Lowntheil Collection of African-American Photographs at Cornell University

Educators wishing to enrich their senior high school social studies or  college curriculum or to help commemorate African American History Month should check out the Lowentheil Collection of African-American Photographs, available through Cornell University.

This rich collection of historical photographs from the time of slavery to the modern era is an incredible research and educational opportunity. These digitized photos are a compelling look at “how black people in American saw themselves and were seen by others,” according to Cheryl Finley, associate professor of art.

It took several years of painstaking work to digitize and organize these photographs to be made available to the wider public.

There are so many ways an educator could use these photographs from the Lowentheil Collection of African-American photographs. For sure, to glimpse the attire, hair styles and posing of the time period. But also, to understand the essential humanity captured in the photos.

For sure, an American History teacher could find these valuable artifacts to deepen the understanding of the time period. Students can scan the gallery and answer questions about what is observed. They can begin getting an understanding of how a historian would use primary source material for research. Additionally, you can help them develop an appreciation of the great role that media specialists and archivists play in recording the history of our culture.

I can also imagine using these photographs in a creative writing context. The clothes, the facial expressions, the poses of these African-American subjects could be used as a “prompt” for a creative writing, free write. Simply look at the picture and imagine the story of the person in the photo. Imagine what was happening in their lives during the time of the photographs. What was important to them? What were they thinking and feeling and dreaming?

What genre would best fit the image titled, “Portrait of a Man?” A poem, an essay, a short story? For some reason, I see him possibly giving a speech, what about you?

I believe our colleagues in the Fine Arts classes would find much to commend about the photographers effort in “Men and children dancing” from 1886. What do you think of the staging and the intensity in which the boy in the foreground stares at the camera? How has the camera and film technology changed since the era of these older photographs? Stylistically rich and visually appealing, these photographs would enliven any photography classroom discussion.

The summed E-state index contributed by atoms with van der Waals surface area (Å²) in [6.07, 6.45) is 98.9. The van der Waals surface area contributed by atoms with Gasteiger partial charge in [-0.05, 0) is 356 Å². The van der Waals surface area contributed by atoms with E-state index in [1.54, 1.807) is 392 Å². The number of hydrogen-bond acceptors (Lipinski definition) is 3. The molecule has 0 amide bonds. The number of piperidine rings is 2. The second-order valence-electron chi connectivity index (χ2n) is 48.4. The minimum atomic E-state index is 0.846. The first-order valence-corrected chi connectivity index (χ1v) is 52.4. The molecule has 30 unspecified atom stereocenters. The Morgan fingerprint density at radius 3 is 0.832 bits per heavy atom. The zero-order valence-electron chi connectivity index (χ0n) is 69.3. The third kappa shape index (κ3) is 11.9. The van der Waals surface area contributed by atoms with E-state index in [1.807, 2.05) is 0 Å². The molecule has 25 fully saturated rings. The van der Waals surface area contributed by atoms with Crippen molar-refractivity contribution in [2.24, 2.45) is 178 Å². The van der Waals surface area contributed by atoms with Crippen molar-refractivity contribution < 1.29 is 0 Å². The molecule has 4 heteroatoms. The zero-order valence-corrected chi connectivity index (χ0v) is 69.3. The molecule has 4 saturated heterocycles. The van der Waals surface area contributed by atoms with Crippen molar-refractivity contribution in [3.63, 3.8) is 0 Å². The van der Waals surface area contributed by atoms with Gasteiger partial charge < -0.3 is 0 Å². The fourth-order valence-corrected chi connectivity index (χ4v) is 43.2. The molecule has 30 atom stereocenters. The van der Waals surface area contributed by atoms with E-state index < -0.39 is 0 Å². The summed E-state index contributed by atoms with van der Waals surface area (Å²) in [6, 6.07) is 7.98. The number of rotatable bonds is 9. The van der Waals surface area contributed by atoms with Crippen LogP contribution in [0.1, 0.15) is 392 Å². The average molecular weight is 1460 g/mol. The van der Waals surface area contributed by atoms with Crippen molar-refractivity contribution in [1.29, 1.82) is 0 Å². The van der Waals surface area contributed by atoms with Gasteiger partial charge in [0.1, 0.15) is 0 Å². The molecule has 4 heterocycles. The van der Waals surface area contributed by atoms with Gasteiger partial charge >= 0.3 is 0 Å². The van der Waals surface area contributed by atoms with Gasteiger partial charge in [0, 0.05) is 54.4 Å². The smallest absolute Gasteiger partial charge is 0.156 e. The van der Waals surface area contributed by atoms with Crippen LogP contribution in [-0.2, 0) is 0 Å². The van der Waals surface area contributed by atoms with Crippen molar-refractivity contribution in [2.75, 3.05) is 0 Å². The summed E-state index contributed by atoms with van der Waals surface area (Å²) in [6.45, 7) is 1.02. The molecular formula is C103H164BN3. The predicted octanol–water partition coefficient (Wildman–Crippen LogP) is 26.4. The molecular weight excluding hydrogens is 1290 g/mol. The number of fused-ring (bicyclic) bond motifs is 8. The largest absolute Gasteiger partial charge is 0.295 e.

Any educator with a passion for celebrating the difficult work of curatorial research and of experiencing a profound glimpse into the power of the humanities to close the gap of time, would find spending time with this digital collection gratifying.

Questions for Discussion

  1. How can this digital collection help us better understand this time period?
  2. How has the photographic technology changed?
  3. What is the importance of primary source material in historical research?
  4. What can we learn about the subjects in this collection- are there generalizable characteristics or is it best to understand the subjects individually?
  5. Why do you think Cornell believed it was important to share this resource?
  6. How else could you use this collection in your own class or professional development setting?

For a link to an article in the Cornell Chronicle by Melanie Lefkowitz, please click here.

For a link to the Lowentheil Collection of African American Photographs, please click here. 

American Thanksgiving

a-trio-of-pumpkins

Educators, seeking enriching anecdotes to help their students understand the historical context of the American Thanksgiving traditions, will enjoy the excerpt from Melanie Kirkpatrick’s speech, “Thanksgiving and America”, published in Hillsdale College’s, Imprimis. 

While the holiday itself has passed for this year and you are likely far beyond the Pilgrims in the semester of American History, this speech would be a great read-aloud or supplemental literacy enrichment text. It is intelligent and insightful, yet quite readable and accessible.

I especially enjoyed the acknowledgement of Sarah Hale’s singular dedication to this cause as well as the uproar caused by FDR when he moved the date!

Questions for Discussion

  1. What was Benjamin Franklin’s description of Thanksgiving?
  2. What were three of the major controversies surrounding Thanksgiving?
  3. What role did Sarah Hale have in establishing the Thanksgiving tradition?
  4. What were the early Thanksgiving celebrations about?
  5. Which colony established the first specific date for the holiday?
  6. What were two of the main objections voiced regarding the holiday in 1789?
  7. What were two of Washington’s key solutions to establish this as an inclusive holiday?
  8. What does Ms. Kirkpatrick mean by, “Shades of the Pilgrims and Wampanoag Indians sit at every American’s Thanksgiving table…?”
  9.  What else does this inspire you to “dream, learn, do?”